The number of Alexa skills is skyrocketing, doubling to a total of 10,000 in just the past few months. But is anybody actually using them?
"Alexa" is the virtual, voice-activated assistant housed in the smash hit Amazon Echo smart speaker, and one of her claims to fame is a growing library of third-party voice apps called "skills." Each one of them teaches her a new trick or two, and today, that library of skills hit a major milestone, topping 10,000 in total.
That's an awful lot of tricks -- and a whopping 300 percent increase since just last September -- but it leads to a fair follow-up question: Is anybody actually using them?
The answer: sort of. Marquee integrations with services like Spotify and the New York Times obviously get a great deal of play, and the growing number of smart home skills are helping more and more people integrate Alexa into their day-to-day, too.
Beneath those standouts, however, is an ocean of skills with zero ratings and questionable utility, everything from a skill that, for some unimaginable reason, reads off facts about James Prescott Joule whenever you ask for one to something called "sensory organs" that promises "to revealing your favorite sensing part." Calling them solutions in search of problems is probably putting it generously.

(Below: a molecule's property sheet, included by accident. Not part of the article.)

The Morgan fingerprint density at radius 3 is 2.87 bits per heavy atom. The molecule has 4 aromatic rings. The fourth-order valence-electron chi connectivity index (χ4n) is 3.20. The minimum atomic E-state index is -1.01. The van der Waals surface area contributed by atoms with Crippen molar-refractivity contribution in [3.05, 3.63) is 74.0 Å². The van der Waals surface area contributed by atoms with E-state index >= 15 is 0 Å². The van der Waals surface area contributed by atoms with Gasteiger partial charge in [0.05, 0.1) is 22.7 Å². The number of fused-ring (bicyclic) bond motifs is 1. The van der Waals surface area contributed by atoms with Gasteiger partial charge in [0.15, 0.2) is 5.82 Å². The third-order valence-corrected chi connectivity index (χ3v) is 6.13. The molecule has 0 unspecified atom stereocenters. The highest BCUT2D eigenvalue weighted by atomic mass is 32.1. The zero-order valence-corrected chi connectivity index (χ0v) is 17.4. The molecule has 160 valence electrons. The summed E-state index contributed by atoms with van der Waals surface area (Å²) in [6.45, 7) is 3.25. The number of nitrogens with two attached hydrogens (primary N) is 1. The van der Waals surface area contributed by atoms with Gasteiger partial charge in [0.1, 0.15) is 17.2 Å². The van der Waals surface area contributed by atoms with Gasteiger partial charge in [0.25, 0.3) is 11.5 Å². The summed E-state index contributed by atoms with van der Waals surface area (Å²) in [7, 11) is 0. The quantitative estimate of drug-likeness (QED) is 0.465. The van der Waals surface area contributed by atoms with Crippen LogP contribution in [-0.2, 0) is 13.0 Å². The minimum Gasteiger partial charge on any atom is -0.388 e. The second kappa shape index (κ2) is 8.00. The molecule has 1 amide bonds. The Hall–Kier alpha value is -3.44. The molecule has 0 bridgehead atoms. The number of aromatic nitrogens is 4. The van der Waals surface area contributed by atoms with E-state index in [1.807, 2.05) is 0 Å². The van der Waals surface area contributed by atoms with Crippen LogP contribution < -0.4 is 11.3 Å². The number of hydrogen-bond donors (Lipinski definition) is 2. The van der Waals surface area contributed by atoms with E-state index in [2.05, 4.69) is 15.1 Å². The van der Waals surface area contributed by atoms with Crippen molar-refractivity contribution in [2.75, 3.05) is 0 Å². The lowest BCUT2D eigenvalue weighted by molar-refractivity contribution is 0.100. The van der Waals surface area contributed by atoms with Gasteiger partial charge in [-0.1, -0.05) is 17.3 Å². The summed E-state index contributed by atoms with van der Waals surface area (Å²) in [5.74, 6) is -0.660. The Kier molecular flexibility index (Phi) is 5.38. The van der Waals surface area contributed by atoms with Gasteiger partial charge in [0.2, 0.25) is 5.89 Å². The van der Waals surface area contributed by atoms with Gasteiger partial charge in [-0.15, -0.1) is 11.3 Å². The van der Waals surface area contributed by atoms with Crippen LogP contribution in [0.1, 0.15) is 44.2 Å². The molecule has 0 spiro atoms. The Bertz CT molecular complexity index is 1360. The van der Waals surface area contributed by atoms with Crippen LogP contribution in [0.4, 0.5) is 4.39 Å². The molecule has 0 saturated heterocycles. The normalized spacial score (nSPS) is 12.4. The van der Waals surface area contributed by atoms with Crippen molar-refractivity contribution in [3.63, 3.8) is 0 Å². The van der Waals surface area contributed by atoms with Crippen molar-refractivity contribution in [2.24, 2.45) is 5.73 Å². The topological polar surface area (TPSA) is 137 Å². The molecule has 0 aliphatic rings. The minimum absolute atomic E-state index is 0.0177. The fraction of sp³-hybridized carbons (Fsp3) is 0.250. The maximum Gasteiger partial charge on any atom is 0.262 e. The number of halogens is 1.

As popular as the Echo has become, it's not difficult to draw parallels to the early days of the iPhone's App Store, when the top charts were flooded with under-developed games, questionably useful utilities, and countless fart noise generators. Like then, many developers are rushing to get content -- any content -- onto a booming platform as quickly as they can.
The result? Lots and lots of filler that nobody actually needs and most people probably won't ever hear about, let alone use. Even the most intriguing of these skills struggle with visibility -- an inherent challenge when you're talking about voice apps. And, though it's seen some recent improvements like categories and search filters, the still-clunky Alexa Skills Store isn't doing them any favors.
Retention is another big problem. A recent report from VoiceLabs claims that, on average, there's only a 3 percent chance that a voice app's user will still be using that voice app one week after enabling it. It's a cloud that's increasingly filled with failures to launch.
Still, that's how popular marketplaces tend to work. Quantity is easy -- it's quality that's the tough part. To that end, Amazon is quick to point out that, "many skills have hundreds of reviews and are rated 4-star or higher by customers."
The only question is how long it will take to have 10,000 of those.
For tips, tricks and reviews from today's connected living space, head on over to the CNET Smart Home.
Looking for smart home gadgets that work with Alexa? Check out CNET's handy Smart Home Compatibility Tracker.